Most of the AnandTech crew seems to be averse to putting cases on their phones for a variety of different reasons. I’m still of the persuasion where I want a case for everything that I’m going to carry regularly both to prevent putting scratches and also have a resulting device form factor something that looks a bit different than the norm.

A few weeks after our iPhone 5 review posted, Element Case reached out to me and offered to sample a review unit of their upcoming iPhone 5 case, the aptly named Sector 5. Element Case has been known for a while for making exotic cases that use metal instead of plastic and look like nothing you’ll see others carrying around, so when I heard about the iPhone 5 version I jumped at the opportunity. In addition, since I spent a lot of time back in the iPhone 4 and 4S days doing attenuation testing, getting to the bottom of whether this unique case detunes the antenna was particularly intriguing.

Inside the box is the case itself, a removable adhesive suede back cover, keychain mountable screw driver, a “transit EVA case” which is a hard pouch with zipper for the phone, and some rash guards for the aluminum side.

For installation, Element Case wants you to apply removable sticker “rash guards” which essentially prevent the anodization from chipping off of the device. In theory these are great, but not totally necessary, as the case includes a soft rubber material around its inner perimeter to prevent aluminum from touching aluminum. The Sector 5 wraps around the iPhone 5 and then screws together at top left to lock the phone in place. The supplied screwdriver is keychain mountable so that if you need to get your iPhone out of the case it’s handy. In practice there really shouldn’t be any need to take it out of the case unless you’re moving to a different one or have a stubborn docking station, since the SIM tray and other connectors are easily accessible on the device.

The Element Sector 5 is a completely different case than the norm, since, like I mentioned earlier, it’s made from 6061 aluminum instead of polycarbonate plastic, silicone, or some other polymer. This gives it a completely different in-hand feel than basically every other case on the market, one that’s eerily similar to the iPhone’s native aluminum characteristics. With the case on, the overall package is still surprisingly light since there’s a lot of material machined out of the sides. With the case installed, I measured a mass of 133.7 grams over the iPhone 5’s native 112 grams.

For the back there’s an adhesive sticker which in my case was suede, though there are different back materials available. Having a suede backed device is something very different from what I’m used to, and surprisingly enough works well. I haven’t picked up a lot of dirt or grime leaving the phone backside down on surfaces, and the suede feels great.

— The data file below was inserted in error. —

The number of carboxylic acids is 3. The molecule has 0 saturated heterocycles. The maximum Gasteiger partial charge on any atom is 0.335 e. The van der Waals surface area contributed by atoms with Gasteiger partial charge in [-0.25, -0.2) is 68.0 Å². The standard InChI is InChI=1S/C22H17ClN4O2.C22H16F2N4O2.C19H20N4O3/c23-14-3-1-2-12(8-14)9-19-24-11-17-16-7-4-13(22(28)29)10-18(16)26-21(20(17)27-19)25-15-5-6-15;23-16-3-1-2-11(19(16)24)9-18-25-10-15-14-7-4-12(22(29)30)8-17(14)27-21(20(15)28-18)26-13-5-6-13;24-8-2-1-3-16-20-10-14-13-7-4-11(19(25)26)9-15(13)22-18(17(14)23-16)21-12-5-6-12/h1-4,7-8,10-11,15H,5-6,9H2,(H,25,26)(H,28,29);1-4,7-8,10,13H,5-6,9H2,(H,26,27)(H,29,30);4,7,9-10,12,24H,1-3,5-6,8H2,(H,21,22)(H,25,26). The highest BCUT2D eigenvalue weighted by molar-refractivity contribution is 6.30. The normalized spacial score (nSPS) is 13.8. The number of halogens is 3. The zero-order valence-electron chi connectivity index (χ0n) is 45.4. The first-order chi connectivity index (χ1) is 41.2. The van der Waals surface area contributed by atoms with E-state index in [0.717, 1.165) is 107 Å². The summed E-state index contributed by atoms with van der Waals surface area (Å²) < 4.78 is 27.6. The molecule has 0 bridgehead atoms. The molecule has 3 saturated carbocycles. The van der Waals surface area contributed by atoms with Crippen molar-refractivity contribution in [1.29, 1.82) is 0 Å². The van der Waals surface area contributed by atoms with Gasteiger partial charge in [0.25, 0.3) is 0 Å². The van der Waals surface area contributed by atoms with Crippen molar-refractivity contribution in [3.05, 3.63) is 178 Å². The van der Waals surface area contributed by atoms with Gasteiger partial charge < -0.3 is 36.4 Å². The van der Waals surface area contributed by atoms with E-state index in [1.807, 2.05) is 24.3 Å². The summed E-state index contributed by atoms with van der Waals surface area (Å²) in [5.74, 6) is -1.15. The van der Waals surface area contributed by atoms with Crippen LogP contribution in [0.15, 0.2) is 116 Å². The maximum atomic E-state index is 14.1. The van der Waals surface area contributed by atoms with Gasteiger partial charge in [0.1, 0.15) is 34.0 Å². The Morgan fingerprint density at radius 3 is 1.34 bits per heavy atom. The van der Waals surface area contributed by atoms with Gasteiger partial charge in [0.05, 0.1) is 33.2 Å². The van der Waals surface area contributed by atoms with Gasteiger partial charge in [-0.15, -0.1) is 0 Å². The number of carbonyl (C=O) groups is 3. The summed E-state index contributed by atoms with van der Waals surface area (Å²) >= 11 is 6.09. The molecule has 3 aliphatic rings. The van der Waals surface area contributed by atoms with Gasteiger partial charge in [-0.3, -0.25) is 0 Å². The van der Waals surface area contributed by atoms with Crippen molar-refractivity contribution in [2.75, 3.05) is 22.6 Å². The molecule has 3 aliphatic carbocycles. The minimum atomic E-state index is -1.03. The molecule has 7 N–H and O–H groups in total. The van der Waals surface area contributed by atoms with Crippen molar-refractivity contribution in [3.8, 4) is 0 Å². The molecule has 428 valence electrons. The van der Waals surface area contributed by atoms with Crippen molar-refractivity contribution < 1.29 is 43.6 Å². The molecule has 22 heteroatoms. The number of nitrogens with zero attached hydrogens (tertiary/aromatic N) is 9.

On the left side is a large cutout for accessing the vibration switch and volume buttons. They’re a little difficult to get to because of the depth of the machined groove, but still workable. At top is the power button, and beside it a groove where more material was machined out. I have no issues with the power button, it is still clicky and communicative.

The right side has a cool cantilever looking structure with a large enough gap to get to the SIM tray and ejection port. I’m very grateful that Element Case chose to leave the SIM tray accessible since I’m constantly swapping SIMs, and making you take the whole case off to get to this would get old fast.

At the bottom are cutouts for the microphone, speaker, earphone jack, and lightning connector. The Lightning connector is big enough for the standard Apple USB to Lightning cable, but not quite big enough for the Lightning to 30-pin or the Amazon Basics Lightning to USB cable, both of which required filing to make them fit. I’m not surprised by this however since it seems as though every Apple ecosystem case I come across requires filing to make all the accessories work. The earphone jack hasn’t been a problem with my Shure SE535 cable, thankfully.

The aesthetics of the Sector 5 case are radical. You quite honestly are highly unlikely to run across someone with the same case on their iPhone 5, and as a result it’s always drawing attention when I have it on. I find the Sector 5 looks like something out of Quake rather than an iPhone case, with the aggressive geometric protrusions at the four corners, modern angular shape, and radical design. It’s definitely a bit crazy in the industrial design department as far as an iPhone case goes, but I’m a fan of how this makes the device look.

In terms of feel, the Sector 5 is a bit sharp at times but also is easy to get a firm hand grip on, as the bulges at the four corners make it easy to grasp onto. The Sector 5 also doesn’t make the device much thicker than it is already as a result of its design. The tradeoff is that there’s not too much front display protection beyond the supplied screen protector (which I almost always refuse to install when supplied with cases), but there is a lip so that when laid front down the device isn’t totally coplanar with the surface it rests on.